Culture · Education · Makeachangebeachange · POV · YOLO


Not every disabilities are visible. I strongly believe that you have no idea what may be going on in anyone else’s life until you have spent a week in their shoes walking the trail they are on.

As I have written about before, I have dyslexia. I didn’t have the choice to have it, but I do have the choice of how to handle it. For most of my life I have been told that something is wrong with me because I don’t learn, read, process, or simply think the way I am suppose to. Yes, it can be overwhelming at times? but what really is wrong with not being the way everyone else is?

Five years ago I was officially diagnosed with dyslexia. When I was tested some really nice people talked to me and tested me. Now all this time I truly believed that I was not dyslexic. I thought I just… was not a smart person. If anything I was NOT dyslexic. During my test they asked me how to spell certain words (btw the word “cupid” is really spelled Q-U-E-P-E-D). After talking to the “nice people,” they discussed my results privately with my mom without me in their presence. After that meeting I could finally leave.

That day I was confident because all I thought I needed to do was pass the little test and be done with that forever. Through the walk in the parking lot with my mother I didn’t say a word. I was sure a already knew the results. By the time I was in the car, I decided to confirm the results, I already had known for myself. My mom tactfully told me I was indeed dyslexia.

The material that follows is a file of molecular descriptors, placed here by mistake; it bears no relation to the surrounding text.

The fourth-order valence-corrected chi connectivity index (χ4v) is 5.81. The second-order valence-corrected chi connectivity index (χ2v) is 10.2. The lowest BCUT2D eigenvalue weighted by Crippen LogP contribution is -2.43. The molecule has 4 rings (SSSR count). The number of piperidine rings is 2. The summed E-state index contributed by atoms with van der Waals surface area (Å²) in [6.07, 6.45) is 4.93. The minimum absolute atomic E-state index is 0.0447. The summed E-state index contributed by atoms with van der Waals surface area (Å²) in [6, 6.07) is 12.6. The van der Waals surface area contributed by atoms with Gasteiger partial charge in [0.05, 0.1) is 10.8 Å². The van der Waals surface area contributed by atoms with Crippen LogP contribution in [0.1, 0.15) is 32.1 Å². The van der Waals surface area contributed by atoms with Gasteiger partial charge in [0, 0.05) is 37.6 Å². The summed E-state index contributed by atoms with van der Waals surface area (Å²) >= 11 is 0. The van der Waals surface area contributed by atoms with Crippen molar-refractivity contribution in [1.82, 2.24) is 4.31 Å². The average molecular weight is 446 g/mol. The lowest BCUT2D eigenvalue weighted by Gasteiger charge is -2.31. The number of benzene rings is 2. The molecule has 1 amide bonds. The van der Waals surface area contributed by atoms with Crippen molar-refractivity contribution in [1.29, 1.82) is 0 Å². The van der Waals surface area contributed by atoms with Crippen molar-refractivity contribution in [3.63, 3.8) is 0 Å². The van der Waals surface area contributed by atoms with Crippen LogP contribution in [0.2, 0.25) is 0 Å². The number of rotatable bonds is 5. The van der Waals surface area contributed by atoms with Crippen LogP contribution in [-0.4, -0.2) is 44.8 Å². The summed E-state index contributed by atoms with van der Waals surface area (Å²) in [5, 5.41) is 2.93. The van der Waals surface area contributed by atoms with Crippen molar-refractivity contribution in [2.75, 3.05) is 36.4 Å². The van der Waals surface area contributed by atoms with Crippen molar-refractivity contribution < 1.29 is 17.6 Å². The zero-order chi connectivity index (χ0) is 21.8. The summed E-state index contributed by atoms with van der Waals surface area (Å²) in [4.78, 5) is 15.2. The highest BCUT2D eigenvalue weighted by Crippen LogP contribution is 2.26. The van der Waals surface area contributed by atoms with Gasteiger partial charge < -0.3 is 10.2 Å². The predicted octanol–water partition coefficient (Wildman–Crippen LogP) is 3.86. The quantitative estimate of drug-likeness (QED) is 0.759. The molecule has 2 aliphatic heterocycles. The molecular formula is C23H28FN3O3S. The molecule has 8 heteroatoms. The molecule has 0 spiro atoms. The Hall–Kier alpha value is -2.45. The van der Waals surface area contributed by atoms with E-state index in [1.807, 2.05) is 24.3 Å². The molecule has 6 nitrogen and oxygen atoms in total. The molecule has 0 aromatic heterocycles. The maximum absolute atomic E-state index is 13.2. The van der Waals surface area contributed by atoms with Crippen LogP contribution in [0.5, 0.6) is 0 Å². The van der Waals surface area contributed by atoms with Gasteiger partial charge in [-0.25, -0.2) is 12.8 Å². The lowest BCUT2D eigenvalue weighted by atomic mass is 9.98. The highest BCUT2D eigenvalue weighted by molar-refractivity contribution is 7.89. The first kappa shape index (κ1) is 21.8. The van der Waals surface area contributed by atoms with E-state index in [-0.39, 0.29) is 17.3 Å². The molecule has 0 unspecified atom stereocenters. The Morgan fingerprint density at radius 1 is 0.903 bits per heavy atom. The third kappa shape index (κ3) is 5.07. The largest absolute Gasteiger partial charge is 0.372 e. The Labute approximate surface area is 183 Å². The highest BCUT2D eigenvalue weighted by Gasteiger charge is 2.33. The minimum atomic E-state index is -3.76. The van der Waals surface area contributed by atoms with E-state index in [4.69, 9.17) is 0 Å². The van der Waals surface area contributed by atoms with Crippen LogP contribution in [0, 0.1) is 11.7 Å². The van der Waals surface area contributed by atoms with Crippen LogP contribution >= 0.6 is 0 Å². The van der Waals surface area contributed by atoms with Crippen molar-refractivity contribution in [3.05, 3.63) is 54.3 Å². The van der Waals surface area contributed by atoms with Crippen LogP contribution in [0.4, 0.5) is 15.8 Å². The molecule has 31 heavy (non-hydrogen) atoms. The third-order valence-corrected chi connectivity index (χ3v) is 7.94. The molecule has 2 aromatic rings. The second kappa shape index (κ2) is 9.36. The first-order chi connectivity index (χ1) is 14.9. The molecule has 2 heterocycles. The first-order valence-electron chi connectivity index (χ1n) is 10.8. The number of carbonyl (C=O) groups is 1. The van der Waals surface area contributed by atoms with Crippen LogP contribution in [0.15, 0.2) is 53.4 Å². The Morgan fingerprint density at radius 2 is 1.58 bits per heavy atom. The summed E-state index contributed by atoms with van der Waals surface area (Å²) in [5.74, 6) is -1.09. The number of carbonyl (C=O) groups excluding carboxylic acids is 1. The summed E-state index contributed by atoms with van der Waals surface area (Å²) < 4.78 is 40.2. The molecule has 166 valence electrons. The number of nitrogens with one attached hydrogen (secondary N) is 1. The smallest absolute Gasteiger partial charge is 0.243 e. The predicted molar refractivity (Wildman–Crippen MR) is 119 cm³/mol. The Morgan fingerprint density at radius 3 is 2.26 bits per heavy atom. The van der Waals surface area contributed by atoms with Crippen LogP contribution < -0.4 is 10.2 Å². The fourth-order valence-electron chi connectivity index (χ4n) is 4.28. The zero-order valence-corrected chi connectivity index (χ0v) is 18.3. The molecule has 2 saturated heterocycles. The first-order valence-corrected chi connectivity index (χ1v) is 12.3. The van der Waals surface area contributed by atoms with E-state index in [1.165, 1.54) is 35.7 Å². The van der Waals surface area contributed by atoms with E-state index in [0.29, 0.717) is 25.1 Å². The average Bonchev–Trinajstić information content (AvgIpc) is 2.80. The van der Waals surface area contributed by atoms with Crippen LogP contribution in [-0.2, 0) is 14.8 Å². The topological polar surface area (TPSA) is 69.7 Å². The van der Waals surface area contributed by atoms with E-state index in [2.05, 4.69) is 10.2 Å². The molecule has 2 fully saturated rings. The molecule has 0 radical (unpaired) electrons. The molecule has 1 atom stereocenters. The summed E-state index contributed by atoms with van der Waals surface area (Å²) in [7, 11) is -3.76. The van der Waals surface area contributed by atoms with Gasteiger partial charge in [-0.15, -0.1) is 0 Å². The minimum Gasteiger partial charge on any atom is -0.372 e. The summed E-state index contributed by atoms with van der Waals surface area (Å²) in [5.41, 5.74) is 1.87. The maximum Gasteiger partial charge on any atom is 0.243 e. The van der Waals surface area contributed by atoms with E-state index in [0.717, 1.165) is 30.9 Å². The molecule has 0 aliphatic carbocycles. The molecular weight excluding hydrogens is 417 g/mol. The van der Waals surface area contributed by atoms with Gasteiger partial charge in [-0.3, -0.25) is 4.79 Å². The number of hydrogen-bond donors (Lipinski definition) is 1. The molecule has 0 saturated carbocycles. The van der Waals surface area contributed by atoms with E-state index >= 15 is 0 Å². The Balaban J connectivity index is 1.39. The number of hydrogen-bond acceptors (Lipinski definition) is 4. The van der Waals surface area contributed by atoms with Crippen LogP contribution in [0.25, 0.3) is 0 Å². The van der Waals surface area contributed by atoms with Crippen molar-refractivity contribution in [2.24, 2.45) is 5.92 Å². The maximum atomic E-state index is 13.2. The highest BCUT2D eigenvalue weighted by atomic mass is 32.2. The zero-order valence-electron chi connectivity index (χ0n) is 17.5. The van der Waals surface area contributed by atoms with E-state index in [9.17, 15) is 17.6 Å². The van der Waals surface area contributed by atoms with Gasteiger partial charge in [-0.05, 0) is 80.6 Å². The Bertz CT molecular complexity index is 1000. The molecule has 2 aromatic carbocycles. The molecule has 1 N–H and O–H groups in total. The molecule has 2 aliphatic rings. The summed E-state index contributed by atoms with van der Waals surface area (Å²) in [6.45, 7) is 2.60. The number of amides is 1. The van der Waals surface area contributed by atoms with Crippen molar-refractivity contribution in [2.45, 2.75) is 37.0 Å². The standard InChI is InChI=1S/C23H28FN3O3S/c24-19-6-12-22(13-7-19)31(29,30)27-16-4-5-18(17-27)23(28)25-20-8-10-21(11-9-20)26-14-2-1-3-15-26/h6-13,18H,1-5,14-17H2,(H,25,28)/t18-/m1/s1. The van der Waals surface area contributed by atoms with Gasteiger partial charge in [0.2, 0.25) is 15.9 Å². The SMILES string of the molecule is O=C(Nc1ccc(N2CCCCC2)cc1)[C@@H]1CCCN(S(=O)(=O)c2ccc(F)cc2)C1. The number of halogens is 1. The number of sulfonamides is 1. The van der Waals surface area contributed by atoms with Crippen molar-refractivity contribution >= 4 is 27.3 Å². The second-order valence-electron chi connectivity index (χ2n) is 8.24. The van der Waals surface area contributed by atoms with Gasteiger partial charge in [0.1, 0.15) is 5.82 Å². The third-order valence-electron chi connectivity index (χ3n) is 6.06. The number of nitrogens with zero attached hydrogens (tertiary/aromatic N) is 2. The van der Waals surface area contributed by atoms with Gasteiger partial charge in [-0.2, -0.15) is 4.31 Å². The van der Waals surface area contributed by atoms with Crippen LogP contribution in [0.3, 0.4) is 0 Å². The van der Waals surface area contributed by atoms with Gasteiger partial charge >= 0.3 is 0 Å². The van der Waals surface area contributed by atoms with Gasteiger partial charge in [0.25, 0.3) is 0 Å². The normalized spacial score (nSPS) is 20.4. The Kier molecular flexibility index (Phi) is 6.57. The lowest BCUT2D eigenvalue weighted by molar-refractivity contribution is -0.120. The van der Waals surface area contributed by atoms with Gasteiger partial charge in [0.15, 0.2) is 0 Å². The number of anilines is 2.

I was puzzled. All my life I was the dumb one. I hated that but at least that was better than being dyslexic. When I got home I went straight to my bed and cried. I barely said anything for the rest of that summer day. My parents asked me what sounded good for supper and I told them ice cream. We had ice cream for supper that night.

I was sad because I believed that something was wrong with my brain. For a long time I have despised it, but I have learned being angry about it won’t change my brain. My attitude change has helped tremendously because one of my dearest friends is also dyslexic. This friend has taught me that nothing is wrong with my brain — it is simply different. If my brain functions the way everyone else’s does that would be boring!

Because of this blessing in disguise, I am creative and can solve problems in ways that are outside of the box. When I am in leadership positions, I can quickly come up with new approaches to achieve the task that I am trying to conquer. When I am making a piece of art, I can use different everyday objects to make a piece. Most importantly, I can connect with others who are dyslexic in ways that you can’t even imagine.

My disABILITY is not visible. But through the ABILITY in my disabilities opportunities are endless.

“Why be the same when we were born to stand out?” ~ Doctor Suess


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